Ferelene Bailey, class of 1974


Ferelene “Nan” Bailey begins by discussing her childhood, the benefits of living overseas during her childhood, her experience applying to Brown University, and her expectations of her experience. She spends a significant amount of time discussing the various and bountiful activist groups she participated in, and more broadly, social turmoil during the seventies surrounding issues such as the Vietnam War and birth control. Towards the end, she shares experiences after graduation, and how she was able to take her enthusiasm for the groups she was involved in on campus and carry them into her career. Bailey ends the interview by discussing her thoughts on same-sex education and the benefits of attending Brown as a coeducational institution.


Recorded on September 15, 2015 in Los Angeles, CA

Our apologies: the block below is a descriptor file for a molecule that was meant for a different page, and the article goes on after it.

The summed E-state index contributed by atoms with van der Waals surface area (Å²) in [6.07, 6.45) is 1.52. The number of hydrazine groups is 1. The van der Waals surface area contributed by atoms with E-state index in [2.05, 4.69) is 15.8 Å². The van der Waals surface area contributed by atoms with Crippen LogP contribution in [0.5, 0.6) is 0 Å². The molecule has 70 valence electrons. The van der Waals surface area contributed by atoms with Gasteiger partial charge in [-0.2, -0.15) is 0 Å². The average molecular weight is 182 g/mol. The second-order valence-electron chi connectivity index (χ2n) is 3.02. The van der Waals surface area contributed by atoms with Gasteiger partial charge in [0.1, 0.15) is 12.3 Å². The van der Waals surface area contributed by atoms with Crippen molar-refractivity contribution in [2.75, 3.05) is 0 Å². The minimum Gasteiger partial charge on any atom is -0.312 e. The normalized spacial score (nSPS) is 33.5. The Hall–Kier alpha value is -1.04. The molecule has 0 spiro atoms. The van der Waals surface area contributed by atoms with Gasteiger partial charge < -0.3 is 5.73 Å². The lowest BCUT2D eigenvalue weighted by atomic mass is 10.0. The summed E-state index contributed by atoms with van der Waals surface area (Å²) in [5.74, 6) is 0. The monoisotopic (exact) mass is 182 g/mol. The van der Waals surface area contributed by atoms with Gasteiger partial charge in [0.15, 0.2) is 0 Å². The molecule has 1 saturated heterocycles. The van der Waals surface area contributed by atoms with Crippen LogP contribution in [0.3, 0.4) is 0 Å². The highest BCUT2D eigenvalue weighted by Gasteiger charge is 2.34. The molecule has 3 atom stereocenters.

Interviewed by Emily Coe-Sullivan

Suggested Chicago style citation: Bailey, Ferelene. Interview. By Emily Coe-Sullivan. Pembroke Center Oral History Project, Brown University. September 15, 2015.


Ferelene “Nan” Bailey was born into a military family and moved around extensively throughout her childhood to countries such as France and Japan. Once settled at St. Timothy’s boarding school in Maryland, she applied to Brown University, encouraged by her mentor Jean Miller (Pembroke College class of 1949) who was at the time the headmistress of St. Timothy’s. Once at Brown, Bailey became enveloped in the social activism on and off campus and joined several groups such as the Women’s Liberation Organization, the Afro-American Student Society, the Student Caucus, and the Young Socialist Alliance, eventually turning these political groups into her degree as an independent study. After graduating, Bailey worked in several companies around the United States, including a meatpacking industry and an airplane part manufacturer. At the time of this interview, she lived in Los Angeles, California.